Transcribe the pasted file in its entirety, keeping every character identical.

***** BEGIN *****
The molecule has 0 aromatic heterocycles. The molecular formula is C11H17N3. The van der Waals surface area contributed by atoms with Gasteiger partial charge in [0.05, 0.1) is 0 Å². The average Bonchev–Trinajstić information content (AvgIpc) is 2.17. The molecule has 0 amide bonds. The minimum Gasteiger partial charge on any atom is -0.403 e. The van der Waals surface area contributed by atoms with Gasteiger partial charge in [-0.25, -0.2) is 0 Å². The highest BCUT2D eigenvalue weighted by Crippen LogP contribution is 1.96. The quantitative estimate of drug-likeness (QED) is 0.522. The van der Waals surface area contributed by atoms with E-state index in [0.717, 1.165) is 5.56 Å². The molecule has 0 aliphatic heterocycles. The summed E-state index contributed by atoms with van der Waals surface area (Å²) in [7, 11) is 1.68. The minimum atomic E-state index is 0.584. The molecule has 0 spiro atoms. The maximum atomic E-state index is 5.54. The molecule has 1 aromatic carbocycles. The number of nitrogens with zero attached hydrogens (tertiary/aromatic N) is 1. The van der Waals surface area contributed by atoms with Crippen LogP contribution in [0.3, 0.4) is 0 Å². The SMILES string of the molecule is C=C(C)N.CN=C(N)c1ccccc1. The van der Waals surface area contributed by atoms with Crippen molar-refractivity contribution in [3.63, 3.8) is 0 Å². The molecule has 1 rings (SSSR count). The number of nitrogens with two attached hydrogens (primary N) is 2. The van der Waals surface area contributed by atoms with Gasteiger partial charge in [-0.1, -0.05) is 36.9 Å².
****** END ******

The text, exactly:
The molecule has 0 aromatic heterocycles. The molecular formula is C11H17N3. The van der Waals surface area contributed by atoms with Gasteiger partial charge in [0.05, 0.1) is 0 Å². The average Bonchev–Trinajstić information content (AvgIpc) is 2.17. The molecule has 0 amide bonds. The minimum Gasteiger partial charge on any atom is -0.403 e. The van der Waals surface area contributed by atoms with Gasteiger partial charge in [-0.25, -0.2) is 0 Å². The highest BCUT2D eigenvalue weighted by Crippen LogP contribution is 1.96. The quantitative estimate of drug-likeness (QED) is 0.522. The van der Waals surface area contributed by atoms with E-state index in [0.717, 1.165) is 5.56 Å². The molecule has 0 aliphatic heterocycles. The summed E-state index contributed by atoms with van der Waals surface area (Å²) in [7, 11) is 1.68. The minimum atomic E-state index is 0.584. The molecule has 0 spiro atoms. The maximum atomic E-state index is 5.54. The molecule has 1 aromatic carbocycles. The number of nitrogens with zero attached hydrogens (tertiary/aromatic N) is 1. The van der Waals surface area contributed by atoms with Crippen LogP contribution in [0.3, 0.4) is 0 Å². The SMILES string of the molecule is C=C(C)N.CN=C(N)c1ccccc1. The van der Waals surface area contributed by atoms with Crippen molar-refractivity contribution in [3.63, 3.8) is 0 Å². The molecule has 1 rings (SSSR count). The number of nitrogens with two attached hydrogens (primary N) is 2. The van der Waals surface area contributed by atoms with Gasteiger partial charge in [-0.1, -0.05) is 36.9 Å².